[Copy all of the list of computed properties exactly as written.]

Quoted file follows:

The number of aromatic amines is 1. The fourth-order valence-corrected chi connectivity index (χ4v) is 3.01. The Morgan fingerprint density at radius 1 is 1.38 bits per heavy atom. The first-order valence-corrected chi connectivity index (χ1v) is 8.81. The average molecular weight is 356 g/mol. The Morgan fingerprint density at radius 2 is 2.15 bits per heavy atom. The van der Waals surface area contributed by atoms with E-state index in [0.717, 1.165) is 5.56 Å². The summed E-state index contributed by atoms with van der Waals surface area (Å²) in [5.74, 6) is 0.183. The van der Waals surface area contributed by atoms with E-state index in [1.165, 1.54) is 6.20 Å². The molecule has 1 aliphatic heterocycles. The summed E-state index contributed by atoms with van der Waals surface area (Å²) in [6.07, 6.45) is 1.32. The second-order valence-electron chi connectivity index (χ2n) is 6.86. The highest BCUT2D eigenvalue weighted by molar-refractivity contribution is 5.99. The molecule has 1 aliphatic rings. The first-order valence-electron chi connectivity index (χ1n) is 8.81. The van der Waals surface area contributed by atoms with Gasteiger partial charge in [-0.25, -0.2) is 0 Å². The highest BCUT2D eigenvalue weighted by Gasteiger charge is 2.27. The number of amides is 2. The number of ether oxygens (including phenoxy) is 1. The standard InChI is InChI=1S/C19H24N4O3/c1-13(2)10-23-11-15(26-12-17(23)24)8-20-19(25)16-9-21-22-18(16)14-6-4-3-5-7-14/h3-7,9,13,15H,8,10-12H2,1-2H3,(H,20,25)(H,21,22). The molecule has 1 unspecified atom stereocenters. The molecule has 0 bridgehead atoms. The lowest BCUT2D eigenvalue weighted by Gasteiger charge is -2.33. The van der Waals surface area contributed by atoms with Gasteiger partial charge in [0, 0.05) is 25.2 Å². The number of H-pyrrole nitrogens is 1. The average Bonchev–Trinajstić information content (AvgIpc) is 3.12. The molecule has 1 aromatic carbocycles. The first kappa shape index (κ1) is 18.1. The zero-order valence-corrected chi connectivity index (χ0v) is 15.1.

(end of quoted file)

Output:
The number of aromatic amines is 1. The fourth-order valence-corrected chi connectivity index (χ4v) is 3.01. The Morgan fingerprint density at radius 1 is 1.38 bits per heavy atom. The first-order valence-corrected chi connectivity index (χ1v) is 8.81. The average molecular weight is 356 g/mol. The Morgan fingerprint density at radius 2 is 2.15 bits per heavy atom. The van der Waals surface area contributed by atoms with E-state index in [0.717, 1.165) is 5.56 Å². The summed E-state index contributed by atoms with van der Waals surface area (Å²) in [5.74, 6) is 0.183. The van der Waals surface area contributed by atoms with E-state index in [1.165, 1.54) is 6.20 Å². The molecule has 1 aliphatic heterocycles. The summed E-state index contributed by atoms with van der Waals surface area (Å²) in [6.07, 6.45) is 1.32. The second-order valence-electron chi connectivity index (χ2n) is 6.86. The highest BCUT2D eigenvalue weighted by molar-refractivity contribution is 5.99. The molecule has 1 aliphatic rings. The first-order valence-electron chi connectivity index (χ1n) is 8.81. The van der Waals surface area contributed by atoms with Gasteiger partial charge in [-0.25, -0.2) is 0 Å². The highest BCUT2D eigenvalue weighted by Gasteiger charge is 2.27. The number of amides is 2. The number of ether oxygens (including phenoxy) is 1. The standard InChI is InChI=1S/C19H24N4O3/c1-13(2)10-23-11-15(26-12-17(23)24)8-20-19(25)16-9-21-22-18(16)14-6-4-3-5-7-14/h3-7,9,13,15H,8,10-12H2,1-2H3,(H,20,25)(H,21,22). The molecule has 1 unspecified atom stereocenters. The molecule has 0 bridgehead atoms. The lowest BCUT2D eigenvalue weighted by Gasteiger charge is -2.33. The van der Waals surface area contributed by atoms with Gasteiger partial charge in [0, 0.05) is 25.2 Å². The number of H-pyrrole nitrogens is 1. The average Bonchev–Trinajstić information content (AvgIpc) is 3.12. The molecule has 1 aromatic carbocycles. The first kappa shape index (κ1) is 18.1. The zero-order valence-corrected chi connectivity index (χ0v) is 15.1.